Sound of Musicals
Paul Simon’s “The Capeman” closed last Saturday with a loss of some $11 million, making it the biggest Broadway flop in history. But when it comes to musicals, the shows must go on: At least seven other pop writers, including Elton John, Jimmy Buffett and Donna Summer, are gearing up for runs at the Great White Way. And investors are optimistic. “I think audiences want to sit through things they grew up with and are comfortable seeing,” says Michael David, who co-produced the “The Who’s Tommy” in 1993. For disco doyenne Summer, the allure of her autobiographical show, “Ordinary Girl,” is personal. “My mother’s greatest wish for me before she died was that I would write this musical,” says Summer.
Here’s a look at the shows that could end up sharing Summer’s spotlight on Broadway later this year:
Who’s behind it: Songs from the movie — written by Kenny Loggins, Sammy Hagar and Meat Loaf writer Jim Steinman — will be supplemented by others from Tom Snow and Dean Pitchford (“Fame”).
Going for it:An August tryout at the Kennedy Center in Washington, D.C. (where “Les Miserables” hit America) and the producer whizzes who floated “Titanic” to the top of the Tonys last spring.
Going against it: The 1984 movie is a cheesy classic on its own, so a stage version will be pure Velveeta. And, what, no Kevin Bacon?
Who’s behind it: Elton John and Tim Rice.
Going for it: One word: Disney. “The Lion King,” which was produced by Disney with music by John and Rice, earned the plaudits — and the megabucks — that Simon’s “Capeman” couldn’t. This new show (based on Verdi’s classic opera “Aida,” about an Egyptian soldier who falls for a slave) premieres at Atlanta’s Alliance Theatre on September 11.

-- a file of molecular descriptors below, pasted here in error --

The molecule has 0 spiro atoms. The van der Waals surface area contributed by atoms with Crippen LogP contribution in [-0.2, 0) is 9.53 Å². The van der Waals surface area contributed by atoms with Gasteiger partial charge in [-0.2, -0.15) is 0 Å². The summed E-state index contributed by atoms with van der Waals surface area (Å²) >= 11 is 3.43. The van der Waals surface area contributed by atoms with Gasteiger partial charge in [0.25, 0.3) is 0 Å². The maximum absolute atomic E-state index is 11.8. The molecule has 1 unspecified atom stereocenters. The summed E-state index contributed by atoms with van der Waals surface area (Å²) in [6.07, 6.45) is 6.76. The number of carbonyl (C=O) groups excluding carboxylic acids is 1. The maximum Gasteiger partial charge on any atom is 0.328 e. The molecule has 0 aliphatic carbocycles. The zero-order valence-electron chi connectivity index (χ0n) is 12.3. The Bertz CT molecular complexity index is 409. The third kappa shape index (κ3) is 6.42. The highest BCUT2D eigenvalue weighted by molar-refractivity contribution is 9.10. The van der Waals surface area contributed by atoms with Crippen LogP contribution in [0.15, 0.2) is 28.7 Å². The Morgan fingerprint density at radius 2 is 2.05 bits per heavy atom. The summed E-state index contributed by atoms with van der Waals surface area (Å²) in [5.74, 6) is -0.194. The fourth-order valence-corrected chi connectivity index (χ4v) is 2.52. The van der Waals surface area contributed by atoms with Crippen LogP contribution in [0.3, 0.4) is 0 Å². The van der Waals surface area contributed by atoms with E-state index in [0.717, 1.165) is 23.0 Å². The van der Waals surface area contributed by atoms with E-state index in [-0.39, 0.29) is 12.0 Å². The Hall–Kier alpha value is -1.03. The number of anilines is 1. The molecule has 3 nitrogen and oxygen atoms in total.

Going against it: Critics cite the duo’s “Lion King” songs as the show’s weak link. And another pedigreed Disney/Rice project, the Biblical epic “King David,” flopped at a Broadway concert last May. Worst of all, audiences will be unfamiliar with the subject.
Who’s behind it: Donna Summer, aided by two-time Oscar-winning songwriter Al Kasha (“The Poseidon Adventure”).
Going for it: Summer, who began as a performer in musicals, is hot again now that her dance smash “Carry On” earned her a Grammy. She’s working hard for the money, too, recording an album version and committing to star on stage for a year.
Going against it: A possible case of Simon-itis: Good songs are one thing, but how will they play as drama?
Who’s behind it:“Margaritaville” singer Jimmy Buffett
Going for it: The comedy, about a jaded professional who moves to a Caribbean island, is vintage Buffett. And novelist Herman Wouk co-wrote it.
Going against it: Since the show’s debut in Miami last May, Buffett has been trying to hook investors — even releasing an album version. So far, no dice.
Who’s behind it: Barry Manilow.
Going for it: Manilow’s no stranger to the stage. He co-wrote the ’70s off-Broadway farce “The Drunkard.” This one, about a 1930s singing group persecuted by the Nazis, is rumored to be a five-hanky show.
Going against it:Manilow, whose musical version of “Copacabana” tanked in London, may be too corny even for Broadway.
Who’s behind it: Michael Jackson, who would also co-produce.
Going for it: Jacko reportedly wants to play Prince Charming in this update of the Cinderella fable, which may preview this fall in L.A. before attempting Broadway.
Going against it: The curtain failed to rise on many of Jackson’s recent projects — remember that Polish amusement park?
“What the World Needs Now”
Who’s behind it: The shagalicious Burt Bacharach and Hal David.
Going for it: “Austin Powers” made their songs oh-so “with it” again. This retrospective opens Thursday at San Diego’s Old Globe Theatre with a view to New York.
Going against it: Not much. It’s cheap to produce, timely and will please young and old alike. Yeah, baby, yeah!
The Lion King